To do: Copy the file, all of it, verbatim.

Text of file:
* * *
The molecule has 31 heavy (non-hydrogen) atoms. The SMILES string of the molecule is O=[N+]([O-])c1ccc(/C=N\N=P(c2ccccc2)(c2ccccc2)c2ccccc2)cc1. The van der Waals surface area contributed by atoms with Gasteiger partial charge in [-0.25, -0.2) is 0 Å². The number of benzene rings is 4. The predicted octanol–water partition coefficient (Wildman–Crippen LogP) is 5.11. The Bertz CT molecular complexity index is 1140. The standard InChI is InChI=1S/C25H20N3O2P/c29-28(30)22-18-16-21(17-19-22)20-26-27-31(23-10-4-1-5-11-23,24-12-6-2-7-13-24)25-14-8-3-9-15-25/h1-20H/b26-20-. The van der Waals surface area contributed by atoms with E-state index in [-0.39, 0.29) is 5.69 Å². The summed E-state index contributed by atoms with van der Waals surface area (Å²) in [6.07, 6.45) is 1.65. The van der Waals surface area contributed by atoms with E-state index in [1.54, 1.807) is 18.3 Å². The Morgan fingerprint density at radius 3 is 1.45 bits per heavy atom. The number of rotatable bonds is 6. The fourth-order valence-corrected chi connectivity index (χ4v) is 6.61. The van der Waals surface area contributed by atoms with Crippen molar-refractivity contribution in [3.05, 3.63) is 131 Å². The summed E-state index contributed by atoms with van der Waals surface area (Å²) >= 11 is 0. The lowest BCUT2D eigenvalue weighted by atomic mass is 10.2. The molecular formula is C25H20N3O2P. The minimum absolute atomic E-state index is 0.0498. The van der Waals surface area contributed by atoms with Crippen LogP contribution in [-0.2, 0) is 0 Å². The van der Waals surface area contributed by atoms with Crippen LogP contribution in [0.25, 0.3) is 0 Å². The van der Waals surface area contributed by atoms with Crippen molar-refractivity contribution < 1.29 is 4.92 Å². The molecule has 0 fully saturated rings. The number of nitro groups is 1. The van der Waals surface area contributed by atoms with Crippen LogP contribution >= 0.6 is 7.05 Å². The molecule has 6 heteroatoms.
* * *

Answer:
The molecule has 31 heavy (non-hydrogen) atoms. The SMILES string of the molecule is O=[N+]([O-])c1ccc(/C=N\N=P(c2ccccc2)(c2ccccc2)c2ccccc2)cc1. The van der Waals surface area contributed by atoms with Gasteiger partial charge in [-0.25, -0.2) is 0 Å². The number of benzene rings is 4. The predicted octanol–water partition coefficient (Wildman–Crippen LogP) is 5.11. The Bertz CT molecular complexity index is 1140. The standard InChI is InChI=1S/C25H20N3O2P/c29-28(30)22-18-16-21(17-19-22)20-26-27-31(23-10-4-1-5-11-23,24-12-6-2-7-13-24)25-14-8-3-9-15-25/h1-20H/b26-20-. The van der Waals surface area contributed by atoms with E-state index in [-0.39, 0.29) is 5.69 Å². The summed E-state index contributed by atoms with van der Waals surface area (Å²) in [6.07, 6.45) is 1.65. The van der Waals surface area contributed by atoms with E-state index in [1.54, 1.807) is 18.3 Å². The Morgan fingerprint density at radius 3 is 1.45 bits per heavy atom. The number of rotatable bonds is 6. The fourth-order valence-corrected chi connectivity index (χ4v) is 6.61. The van der Waals surface area contributed by atoms with Crippen molar-refractivity contribution in [3.05, 3.63) is 131 Å². The summed E-state index contributed by atoms with van der Waals surface area (Å²) >= 11 is 0. The lowest BCUT2D eigenvalue weighted by atomic mass is 10.2. The molecular formula is C25H20N3O2P. The minimum absolute atomic E-state index is 0.0498. The van der Waals surface area contributed by atoms with Crippen LogP contribution in [-0.2, 0) is 0 Å². The van der Waals surface area contributed by atoms with Crippen LogP contribution in [0.25, 0.3) is 0 Å². The van der Waals surface area contributed by atoms with Crippen molar-refractivity contribution < 1.29 is 4.92 Å². The molecule has 0 fully saturated rings. The number of nitro groups is 1. The van der Waals surface area contributed by atoms with Crippen LogP contribution >= 0.6 is 7.05 Å². The molecule has 6 heteroatoms.